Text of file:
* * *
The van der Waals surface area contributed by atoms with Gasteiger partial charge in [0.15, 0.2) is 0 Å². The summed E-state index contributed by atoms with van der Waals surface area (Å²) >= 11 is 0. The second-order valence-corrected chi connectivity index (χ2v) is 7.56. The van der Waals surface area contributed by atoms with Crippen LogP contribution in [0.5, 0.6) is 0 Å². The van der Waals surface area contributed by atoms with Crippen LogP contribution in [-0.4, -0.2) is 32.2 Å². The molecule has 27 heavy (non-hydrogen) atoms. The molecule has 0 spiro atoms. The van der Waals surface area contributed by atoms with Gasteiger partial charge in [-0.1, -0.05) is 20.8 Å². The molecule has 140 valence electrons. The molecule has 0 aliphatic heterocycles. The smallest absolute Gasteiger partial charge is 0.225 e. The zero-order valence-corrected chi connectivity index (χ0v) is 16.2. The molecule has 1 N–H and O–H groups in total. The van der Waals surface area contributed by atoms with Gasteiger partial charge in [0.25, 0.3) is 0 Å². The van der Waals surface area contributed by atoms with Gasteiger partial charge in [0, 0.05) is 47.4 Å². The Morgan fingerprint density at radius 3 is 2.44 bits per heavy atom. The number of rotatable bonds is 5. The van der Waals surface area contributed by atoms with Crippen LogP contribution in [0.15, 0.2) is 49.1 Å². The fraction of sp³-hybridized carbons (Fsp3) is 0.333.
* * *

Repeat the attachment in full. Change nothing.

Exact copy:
The van der Waals surface area contributed by atoms with Gasteiger partial charge in [0.15, 0.2) is 0 Å². The summed E-state index contributed by atoms with van der Waals surface area (Å²) >= 11 is 0. The second-order valence-corrected chi connectivity index (χ2v) is 7.56. The van der Waals surface area contributed by atoms with Crippen LogP contribution in [0.5, 0.6) is 0 Å². The van der Waals surface area contributed by atoms with Crippen LogP contribution in [-0.4, -0.2) is 32.2 Å². The molecule has 27 heavy (non-hydrogen) atoms. The molecule has 0 spiro atoms. The van der Waals surface area contributed by atoms with Gasteiger partial charge in [-0.1, -0.05) is 20.8 Å². The molecule has 140 valence electrons. The molecule has 0 aliphatic heterocycles. The smallest absolute Gasteiger partial charge is 0.225 e. The zero-order valence-corrected chi connectivity index (χ0v) is 16.2. The molecule has 1 N–H and O–H groups in total. The van der Waals surface area contributed by atoms with Gasteiger partial charge in [0.25, 0.3) is 0 Å². The van der Waals surface area contributed by atoms with Gasteiger partial charge in [0, 0.05) is 47.4 Å². The Morgan fingerprint density at radius 3 is 2.44 bits per heavy atom. The number of rotatable bonds is 5. The van der Waals surface area contributed by atoms with Crippen LogP contribution in [0.15, 0.2) is 49.1 Å². The fraction of sp³-hybridized carbons (Fsp3) is 0.333.